No more pain


I work twenty four hour shifts at my care job. I sleep for a good portion of that but never completely switch off. When you finish an eight hour shift you need a couple of hours to transition into home mode, so when you work for a day it takes three times longer. When I finished my last shift I knew that if I went straight home I would eat carbs, nap and lose a sunny day; so I headed to my local park. It's this tiny little patch tucked away between houses, you'll miss it if you don't know it's there. It's never busy, even on the warmest days. 

I sat in the park and and read my book, Jen Beagin's 'Pretend I'm Dead'. It's astonishing and I had to keep taking little breaks to let it settle. During one of my rest periods I noticed a man watching his son doing laps of a small concrete track on his bike. Each time the boy passed him he would call out a time and an acknowledgement when that time was quicker than the last. The boy peddled more  and more furiously and on the last turn of what would be his personal best, he skidded. There was a thump and then that terrible silence before a child cries and man did he cry. His father leapt to his feet, as any good parent would.

'You're OK. You're not hurt. Lucas stop crying. It's OK,' he said as he ran towards him. The man examined the wailing child. 'It's just a graze. You're OK. Stand up.' Or don't feel what you feel or at least don't express it. I'm sure the man was right, it didn't look that bad. As the boy continued to sob his father showed him how to lean into curves. The boy nodded and sniffed and nodded. He would lean to be better, to be faster, to not let emotions get in the way. Achievements get attention, pain does not.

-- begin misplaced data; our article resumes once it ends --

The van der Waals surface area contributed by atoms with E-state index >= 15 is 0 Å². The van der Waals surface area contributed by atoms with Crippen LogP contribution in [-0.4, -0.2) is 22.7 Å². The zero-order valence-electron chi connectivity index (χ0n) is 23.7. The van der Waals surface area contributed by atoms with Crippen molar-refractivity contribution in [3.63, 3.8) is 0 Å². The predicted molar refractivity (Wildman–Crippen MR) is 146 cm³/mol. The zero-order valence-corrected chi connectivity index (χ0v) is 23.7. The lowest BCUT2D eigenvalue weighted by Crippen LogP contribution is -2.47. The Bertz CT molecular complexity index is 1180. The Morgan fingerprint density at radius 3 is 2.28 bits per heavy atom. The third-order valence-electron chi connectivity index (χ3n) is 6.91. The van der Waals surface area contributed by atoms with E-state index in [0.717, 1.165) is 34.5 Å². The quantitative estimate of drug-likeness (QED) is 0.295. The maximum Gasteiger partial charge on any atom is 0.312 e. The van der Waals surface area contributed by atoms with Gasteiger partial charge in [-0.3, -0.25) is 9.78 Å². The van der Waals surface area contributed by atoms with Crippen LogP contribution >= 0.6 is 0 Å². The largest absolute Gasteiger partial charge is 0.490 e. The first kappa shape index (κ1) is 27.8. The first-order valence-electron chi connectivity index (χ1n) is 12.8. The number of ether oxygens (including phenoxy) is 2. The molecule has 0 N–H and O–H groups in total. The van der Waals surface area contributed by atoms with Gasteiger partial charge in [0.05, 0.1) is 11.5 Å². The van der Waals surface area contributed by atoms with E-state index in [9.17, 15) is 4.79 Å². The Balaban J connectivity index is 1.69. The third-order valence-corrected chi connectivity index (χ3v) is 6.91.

I know why, when Lucas is fifteen, he won't try out for the school play, afraid he won't get a part.

I know why, when Lucas is twenty-five, he'll say he's fine when the love of his life leaves him. And she'll believe it. 

I know why, when Lucas is thirty-five, he'll tell his kid to stop crying and their hurt. 

And I know why I'm the same. I say, 'You're OK.' When I mean - you're embarrassing me, you're making me feel guilty, I'm too tired. And each time I do I show him that his feelings aren't important, maybe because I believe that mine aren't either. 

I never want my son to feel hurt but I know that's an impossible goal, so next time I witness it I'll say, 'I know it's not OK. I can see you're hurting and I'm hurting too.'

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